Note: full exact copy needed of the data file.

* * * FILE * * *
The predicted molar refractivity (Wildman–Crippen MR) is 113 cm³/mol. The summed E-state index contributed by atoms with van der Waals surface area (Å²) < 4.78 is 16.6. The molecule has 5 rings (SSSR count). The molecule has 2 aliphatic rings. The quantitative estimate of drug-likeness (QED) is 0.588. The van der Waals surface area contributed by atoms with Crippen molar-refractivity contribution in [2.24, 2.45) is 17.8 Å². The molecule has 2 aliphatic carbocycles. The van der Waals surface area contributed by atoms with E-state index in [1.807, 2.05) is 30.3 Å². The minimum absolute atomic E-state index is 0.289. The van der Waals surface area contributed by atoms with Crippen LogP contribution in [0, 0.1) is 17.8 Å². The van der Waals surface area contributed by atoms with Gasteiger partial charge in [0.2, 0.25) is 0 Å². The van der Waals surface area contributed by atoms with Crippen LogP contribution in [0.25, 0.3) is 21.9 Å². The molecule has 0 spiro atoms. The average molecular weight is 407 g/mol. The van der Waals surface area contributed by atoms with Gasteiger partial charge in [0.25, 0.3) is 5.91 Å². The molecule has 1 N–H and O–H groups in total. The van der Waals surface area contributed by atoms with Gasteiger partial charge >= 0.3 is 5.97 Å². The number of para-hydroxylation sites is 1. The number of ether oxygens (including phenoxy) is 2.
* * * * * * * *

The predicted molar refractivity (Wildman–Crippen MR) is 113 cm³/mol. The summed E-state index contributed by atoms with van der Waals surface area (Å²) < 4.78 is 16.6. The molecule has 5 rings (SSSR count). The molecule has 2 aliphatic rings. The quantitative estimate of drug-likeness (QED) is 0.588. The van der Waals surface area contributed by atoms with Crippen molar-refractivity contribution in [2.24, 2.45) is 17.8 Å². The molecule has 2 aliphatic carbocycles. The van der Waals surface area contributed by atoms with E-state index in [1.807, 2.05) is 30.3 Å². The minimum absolute atomic E-state index is 0.289. The van der Waals surface area contributed by atoms with Crippen LogP contribution in [0, 0.1) is 17.8 Å². The van der Waals surface area contributed by atoms with Gasteiger partial charge in [0.2, 0.25) is 0 Å². The van der Waals surface area contributed by atoms with Crippen LogP contribution in [0.25, 0.3) is 21.9 Å². The molecule has 0 spiro atoms. The average molecular weight is 407 g/mol. The van der Waals surface area contributed by atoms with Gasteiger partial charge in [0.25, 0.3) is 5.91 Å². The molecule has 1 N–H and O–H groups in total. The van der Waals surface area contributed by atoms with Gasteiger partial charge >= 0.3 is 5.97 Å². The number of para-hydroxylation sites is 1. The number of ether oxygens (including phenoxy) is 2.